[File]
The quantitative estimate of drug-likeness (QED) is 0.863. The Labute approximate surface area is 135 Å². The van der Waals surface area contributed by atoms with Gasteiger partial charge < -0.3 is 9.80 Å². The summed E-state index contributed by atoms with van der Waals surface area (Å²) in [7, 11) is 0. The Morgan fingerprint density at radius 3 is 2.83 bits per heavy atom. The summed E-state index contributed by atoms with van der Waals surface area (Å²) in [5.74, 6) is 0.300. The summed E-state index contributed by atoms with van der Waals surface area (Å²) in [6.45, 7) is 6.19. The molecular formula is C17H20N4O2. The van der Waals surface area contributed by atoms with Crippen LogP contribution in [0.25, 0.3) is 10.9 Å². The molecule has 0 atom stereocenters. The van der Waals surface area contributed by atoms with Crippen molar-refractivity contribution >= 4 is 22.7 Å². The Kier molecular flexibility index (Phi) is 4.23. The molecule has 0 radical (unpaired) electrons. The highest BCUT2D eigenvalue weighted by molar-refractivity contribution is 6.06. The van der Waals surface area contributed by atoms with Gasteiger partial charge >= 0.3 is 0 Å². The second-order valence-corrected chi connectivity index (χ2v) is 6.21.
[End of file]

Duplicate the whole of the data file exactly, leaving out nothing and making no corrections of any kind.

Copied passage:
The quantitative estimate of drug-likeness (QED) is 0.863. The Labute approximate surface area is 135 Å². The van der Waals surface area contributed by atoms with Gasteiger partial charge < -0.3 is 9.80 Å². The summed E-state index contributed by atoms with van der Waals surface area (Å²) in [7, 11) is 0. The Morgan fingerprint density at radius 3 is 2.83 bits per heavy atom. The summed E-state index contributed by atoms with van der Waals surface area (Å²) in [5.74, 6) is 0.300. The summed E-state index contributed by atoms with van der Waals surface area (Å²) in [6.45, 7) is 6.19. The molecular formula is C17H20N4O2. The van der Waals surface area contributed by atoms with Crippen LogP contribution in [0.25, 0.3) is 10.9 Å². The molecule has 0 atom stereocenters. The van der Waals surface area contributed by atoms with Crippen molar-refractivity contribution >= 4 is 22.7 Å². The Kier molecular flexibility index (Phi) is 4.23. The molecule has 0 radical (unpaired) electrons. The highest BCUT2D eigenvalue weighted by molar-refractivity contribution is 6.06. The van der Waals surface area contributed by atoms with Gasteiger partial charge >= 0.3 is 0 Å². The second-order valence-corrected chi connectivity index (χ2v) is 6.21.